As an aside, has anyone else noticed that some actors have a role that is so iconic or so perfectly them or so affecting that it influences every other part they choose? I’ve taken to referring to it as their platonic ideal, a woeful misuse of a philosophical term but an effective shorthand for the idea of a core character that they have to act away from when playing different people. They’re not always rational associations and they’re not always their best movies, but they are the roles that make me think differently of them – I can’t fancy Jude Law because his platonic ideal is Dan from Closer who is a wanker; I am unsettled by Olivia Coleman in nearly every role she takes because I can’t stop thinking about her character in Tyrannosaur; I am genuinely still scared of Jon Voight because I was so freaked out by his ‘death’ in Mission: Impossible when I first saw in aged 11. And Willem Dafoe is the Green Goblin from the Spider-Man movies. He just is. I watch him on screen and wait for his grin to widen and his eyes to gleam with that manic energy and I’m not surprised when he makes unwise choices or turns out to be a villain, because that’s who he is!

And in Body of Evidence, this works in his and so in the movie’s favour. To me, it’s why the outrageous sex scenes work. Throughout the movie, Dulaney acts incredibly irrationally and unprofessionally – fucking a client is never a good idea but it becomes more so when that client is charged with being so sexual that she can kill with her body – but I believed that he would act that way because he’s apparently always a little unstable and irrational, and I believe that he would enjoy this extra risk. And taking it even further, because I believe he’s unstable, the sex scenes have an additional frisson over and above the fact that they’re pretty kinky. There’s a tension and energy within Dafoe that makes the screen vibrate somehow and makes his dominance by Madonna’s character all the more enthralling, like she’s tied up a beast. It’s really hot!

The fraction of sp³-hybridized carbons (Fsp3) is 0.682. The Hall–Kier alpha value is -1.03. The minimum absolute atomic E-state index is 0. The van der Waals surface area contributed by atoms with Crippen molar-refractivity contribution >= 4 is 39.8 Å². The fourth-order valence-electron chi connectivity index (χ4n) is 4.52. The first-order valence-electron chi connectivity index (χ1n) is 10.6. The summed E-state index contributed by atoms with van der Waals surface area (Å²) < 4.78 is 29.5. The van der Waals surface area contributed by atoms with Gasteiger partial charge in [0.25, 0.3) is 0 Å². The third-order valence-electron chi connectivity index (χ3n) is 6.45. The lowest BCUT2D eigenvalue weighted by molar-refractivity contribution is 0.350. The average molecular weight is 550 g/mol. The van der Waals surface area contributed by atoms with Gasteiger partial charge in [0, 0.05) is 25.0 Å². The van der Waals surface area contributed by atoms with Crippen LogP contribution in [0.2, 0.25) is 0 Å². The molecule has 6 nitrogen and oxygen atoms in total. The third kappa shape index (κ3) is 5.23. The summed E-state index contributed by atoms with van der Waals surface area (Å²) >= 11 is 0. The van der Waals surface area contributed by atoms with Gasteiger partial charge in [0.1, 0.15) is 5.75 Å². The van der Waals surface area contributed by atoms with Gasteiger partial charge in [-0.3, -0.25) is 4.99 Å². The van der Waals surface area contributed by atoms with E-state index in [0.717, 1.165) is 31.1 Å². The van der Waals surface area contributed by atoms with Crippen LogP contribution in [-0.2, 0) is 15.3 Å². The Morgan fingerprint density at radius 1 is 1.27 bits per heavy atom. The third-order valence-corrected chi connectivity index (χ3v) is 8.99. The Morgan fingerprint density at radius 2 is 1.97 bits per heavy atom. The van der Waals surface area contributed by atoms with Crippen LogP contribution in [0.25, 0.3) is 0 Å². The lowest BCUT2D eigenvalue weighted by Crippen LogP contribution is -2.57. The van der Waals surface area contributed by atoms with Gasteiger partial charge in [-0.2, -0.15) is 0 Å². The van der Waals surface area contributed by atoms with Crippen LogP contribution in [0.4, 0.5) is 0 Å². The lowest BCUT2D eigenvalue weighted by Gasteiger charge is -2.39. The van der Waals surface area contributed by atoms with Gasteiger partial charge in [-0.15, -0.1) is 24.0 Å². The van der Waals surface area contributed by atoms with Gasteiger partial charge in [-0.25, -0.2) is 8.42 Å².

Image from Body of Evidence of Willem Dafoe, topless with wax on his chest and looking hot - in all ways!

(It should be noted that Dafoe has been described as having a confusingly large penis so maybe that extra energy that he floods into their sex scenes is literal Big Dick Energy!)

I can’t shake the idea that Body of Evidence fails because of misogyny. In the plot, in the acceptance of a dominant femme fatale, and in the wider acceptance of kink. Yes, Madonna could have been better and, yes, they should have toned down the erotic thriller homage, but more than that, they should have thought about the movie from a sexual feminist perspective, not just that of a guy who was turned on by Sharon Stone in Basic Instinct.